Joseph Eichler (1900-1974) was a post-World War II real estate developer known for his well-planned tract developments in Northern and Southern California. His classic and award-winning homes—designed by the notable architectural firms of Anshen & Allen, Jones & Emmons, and Claude Oakland & Associates—were developed for individuals and families of average means. The Mid-Century Modern architectural designs of Eichler dwellings remain fresh, contemporary, and "modern" to this day and are so distinctive that his homes are just known as "Eichlers."
A retired butter and egg wholesaler, Eichler began building high quality homes throughout California in 1947, developing large tracks as well as small enclaves of nine or ten homes, always with the goal of bring affordable modernism to the masses. While the style of the ranch house, the single most prolific architectural design in Southern California after World War II, looked to the past California rancho period, Eichler's homes reflected the European modernist tradition, avoiding any hint of nostalgia or romanticism.
The Eichler legacy became the modern contemporary home with high quality design. Known for his stubbornness and singleness of vision, Eichler never wavered from the modernist vision of his progressive architects. Despite protests from potential homebuyers, Eichler was also the first mainstream tract home developer to sell to minority families, establishing a non-discrimination policy that offered homes to anyone of any race or religion. Eichler would often not sell his homes to potential customers if they protested his policy of selling homes to minorities, telling those who complained that they "were not worthy" of one of his houses. In 1958, Eichler resigned from the National Association of Home Builders when the organization refused to support a non-discrimination policy.
Eichler's homes were a critical and financial success for 20 years, but when he overextended his business, his building company collapsed in 1966, although he continued to build homes until his death in 1974.
The majority of Eichler homes were built in Northern California, but Eichler also built hundreds of homes in Southern California, most notably in Granada Hills (100 homes), Thousand Oaks (125 homes), and Orange (350 homes). While many Orange County residents are aware of the three Eichler tracts in the city of Orange—Fairhaven, near Fairhaven and Prospect Streets, Fairhills, off Santiago Canyon Road, and Fairmeadow, near Taft and Cambridge—few know that Fullerton also has a development of these quintessential California homes.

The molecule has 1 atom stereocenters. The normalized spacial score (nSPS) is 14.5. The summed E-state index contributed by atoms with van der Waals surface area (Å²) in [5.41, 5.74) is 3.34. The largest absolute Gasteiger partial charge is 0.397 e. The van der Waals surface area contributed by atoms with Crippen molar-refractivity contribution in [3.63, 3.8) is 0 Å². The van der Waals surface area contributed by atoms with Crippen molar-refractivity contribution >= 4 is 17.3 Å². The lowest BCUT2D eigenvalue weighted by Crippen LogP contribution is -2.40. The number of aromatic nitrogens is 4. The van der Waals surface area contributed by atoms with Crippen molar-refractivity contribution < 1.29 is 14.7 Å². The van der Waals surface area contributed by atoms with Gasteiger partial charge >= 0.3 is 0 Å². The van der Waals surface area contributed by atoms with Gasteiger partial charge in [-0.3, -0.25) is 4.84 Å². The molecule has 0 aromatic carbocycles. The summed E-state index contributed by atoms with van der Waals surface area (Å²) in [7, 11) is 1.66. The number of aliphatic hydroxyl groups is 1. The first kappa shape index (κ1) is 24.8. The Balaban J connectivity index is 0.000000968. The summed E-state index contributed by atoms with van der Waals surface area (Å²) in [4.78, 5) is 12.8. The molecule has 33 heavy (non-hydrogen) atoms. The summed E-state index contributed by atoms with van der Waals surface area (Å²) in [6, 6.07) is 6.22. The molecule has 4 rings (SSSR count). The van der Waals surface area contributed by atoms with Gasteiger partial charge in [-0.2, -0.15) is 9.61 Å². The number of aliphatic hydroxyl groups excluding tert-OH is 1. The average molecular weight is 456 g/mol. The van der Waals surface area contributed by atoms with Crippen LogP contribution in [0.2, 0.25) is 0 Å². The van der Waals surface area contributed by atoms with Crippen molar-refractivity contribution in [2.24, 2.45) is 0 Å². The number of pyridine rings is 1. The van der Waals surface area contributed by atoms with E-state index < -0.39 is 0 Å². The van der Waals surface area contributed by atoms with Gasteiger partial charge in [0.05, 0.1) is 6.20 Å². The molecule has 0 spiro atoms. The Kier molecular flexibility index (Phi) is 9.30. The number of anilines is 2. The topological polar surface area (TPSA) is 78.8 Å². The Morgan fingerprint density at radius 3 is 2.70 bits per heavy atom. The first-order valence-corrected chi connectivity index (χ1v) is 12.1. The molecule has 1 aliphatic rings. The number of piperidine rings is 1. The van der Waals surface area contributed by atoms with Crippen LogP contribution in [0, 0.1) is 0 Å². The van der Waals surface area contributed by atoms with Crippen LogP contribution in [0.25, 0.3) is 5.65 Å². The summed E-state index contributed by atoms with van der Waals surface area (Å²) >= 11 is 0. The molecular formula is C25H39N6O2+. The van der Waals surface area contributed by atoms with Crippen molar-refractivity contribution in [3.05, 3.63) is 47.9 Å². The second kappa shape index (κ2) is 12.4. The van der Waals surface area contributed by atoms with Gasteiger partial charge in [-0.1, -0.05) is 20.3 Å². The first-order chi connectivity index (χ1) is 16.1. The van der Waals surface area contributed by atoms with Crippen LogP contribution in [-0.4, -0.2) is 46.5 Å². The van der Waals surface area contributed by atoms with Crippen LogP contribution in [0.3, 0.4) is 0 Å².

Between 1953 and 1956, over 280 Eichler homes–called the Fullerton Grove development–were built in three different phases in the southern part of the city. The residences, advertised as the Forever Houses, are located south of Valencia, between Richman and Euclid on the streets of Maplewood, Jefferson (east side), Rosslynn (north side), Richman (west side), Adams, Oak, West, Ash, Elm, and Washington.
Although some of the homes have been modified or fallen into disrepair over the decades, the well-maintained ones still reflect the elements of modernism and high design that Eichler was seeking. Homes in Fullerton Grove that still exemplify the Eichler design are:
Phase 1 (500-600 blocks of Roslynn, Elm, and the south side of Ash Avenue)
Phase 2 (500-600 blocks of Maplewood, West, and north side of Ash Avenue)
Phase 3 (700 blocks of Maplewood, West, Oak, Elm, and Roslynn Avenues, plus 500-600 blocks of Adams and Washington Avenues)
In 1955, Eichler, a merchandising wizard, convinced his two principal architects, A. Quincy Jones and Frederick E. Emmons, to appear on the "House That Home Built" segment of the NBC Home television show that came on daily after the Today Show from 1954 to 1957. On the nationally syndicated show, co-hosted by Hugh Downs and Arlene Francis, Jones and Emmons offered to create house plans for any developer who could come up with $200. The plans were designs that Jones and Emmons had created earlier for Eichler. The local building firm of Pardee-Phillips took up the challenge and constructed over 300 Eichler homes, naming the tracts the Fullerton Grove development. Advertised as the "Forever House" model, the aluminum, glass, steel, and masonry dwellings sold from $12,950 to $19,500 for the deluxe model, requiring a $1,250 to $2,000 down payment (with little or no down payment for veterans).